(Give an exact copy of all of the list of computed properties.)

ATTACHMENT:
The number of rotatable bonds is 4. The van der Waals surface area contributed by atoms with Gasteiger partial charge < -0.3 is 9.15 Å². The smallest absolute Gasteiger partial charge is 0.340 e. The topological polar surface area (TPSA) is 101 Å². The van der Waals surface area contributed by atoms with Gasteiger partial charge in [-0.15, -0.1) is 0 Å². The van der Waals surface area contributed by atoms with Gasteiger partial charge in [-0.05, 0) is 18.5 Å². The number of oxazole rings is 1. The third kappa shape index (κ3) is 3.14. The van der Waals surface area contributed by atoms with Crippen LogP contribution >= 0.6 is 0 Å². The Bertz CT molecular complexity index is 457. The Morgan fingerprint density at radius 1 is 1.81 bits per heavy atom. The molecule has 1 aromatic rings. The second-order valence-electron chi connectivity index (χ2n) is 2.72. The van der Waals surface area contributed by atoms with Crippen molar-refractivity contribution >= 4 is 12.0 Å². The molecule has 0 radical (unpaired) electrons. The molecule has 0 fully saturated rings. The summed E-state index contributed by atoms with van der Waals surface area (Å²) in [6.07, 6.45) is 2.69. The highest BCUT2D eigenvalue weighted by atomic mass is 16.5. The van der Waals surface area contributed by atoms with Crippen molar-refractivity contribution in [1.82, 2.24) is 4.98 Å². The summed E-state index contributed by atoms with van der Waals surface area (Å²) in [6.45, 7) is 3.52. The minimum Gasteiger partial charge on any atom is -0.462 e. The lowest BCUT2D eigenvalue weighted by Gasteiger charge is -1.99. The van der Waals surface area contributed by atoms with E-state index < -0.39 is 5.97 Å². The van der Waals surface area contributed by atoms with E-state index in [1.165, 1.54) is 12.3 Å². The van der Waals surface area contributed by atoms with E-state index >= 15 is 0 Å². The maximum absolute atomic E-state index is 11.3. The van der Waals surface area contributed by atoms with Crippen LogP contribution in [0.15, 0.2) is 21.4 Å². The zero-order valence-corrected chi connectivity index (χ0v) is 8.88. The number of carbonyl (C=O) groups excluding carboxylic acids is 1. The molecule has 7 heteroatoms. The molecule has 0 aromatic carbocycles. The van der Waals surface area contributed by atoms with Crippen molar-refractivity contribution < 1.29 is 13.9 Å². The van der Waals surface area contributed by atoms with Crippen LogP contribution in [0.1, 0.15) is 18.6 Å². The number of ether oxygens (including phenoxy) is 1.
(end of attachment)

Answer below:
The number of rotatable bonds is 4. The van der Waals surface area contributed by atoms with Gasteiger partial charge < -0.3 is 9.15 Å². The smallest absolute Gasteiger partial charge is 0.340 e. The topological polar surface area (TPSA) is 101 Å². The van der Waals surface area contributed by atoms with Gasteiger partial charge in [-0.15, -0.1) is 0 Å². The van der Waals surface area contributed by atoms with Gasteiger partial charge in [-0.05, 0) is 18.5 Å². The number of oxazole rings is 1. The third kappa shape index (κ3) is 3.14. The van der Waals surface area contributed by atoms with Crippen LogP contribution >= 0.6 is 0 Å². The Bertz CT molecular complexity index is 457. The Morgan fingerprint density at radius 1 is 1.81 bits per heavy atom. The molecule has 1 aromatic rings. The second-order valence-electron chi connectivity index (χ2n) is 2.72. The van der Waals surface area contributed by atoms with Crippen molar-refractivity contribution >= 4 is 12.0 Å². The molecule has 0 radical (unpaired) electrons. The molecule has 0 fully saturated rings. The summed E-state index contributed by atoms with van der Waals surface area (Å²) in [6.07, 6.45) is 2.69. The highest BCUT2D eigenvalue weighted by atomic mass is 16.5. The van der Waals surface area contributed by atoms with Crippen molar-refractivity contribution in [1.82, 2.24) is 4.98 Å². The summed E-state index contributed by atoms with van der Waals surface area (Å²) in [6.45, 7) is 3.52. The minimum Gasteiger partial charge on any atom is -0.462 e. The lowest BCUT2D eigenvalue weighted by Gasteiger charge is -1.99. The van der Waals surface area contributed by atoms with E-state index < -0.39 is 5.97 Å². The van der Waals surface area contributed by atoms with E-state index in [1.165, 1.54) is 12.3 Å². The van der Waals surface area contributed by atoms with E-state index >= 15 is 0 Å². The maximum absolute atomic E-state index is 11.3. The van der Waals surface area contributed by atoms with Crippen LogP contribution in [0.15, 0.2) is 21.4 Å². The zero-order valence-corrected chi connectivity index (χ0v) is 8.88. The number of carbonyl (C=O) groups excluding carboxylic acids is 1. The molecule has 7 heteroatoms. The molecule has 0 aromatic carbocycles. The van der Waals surface area contributed by atoms with Crippen molar-refractivity contribution < 1.29 is 13.9 Å². The van der Waals surface area contributed by atoms with Crippen LogP contribution in [0.1, 0.15) is 18.6 Å². The number of ether oxygens (including phenoxy) is 1.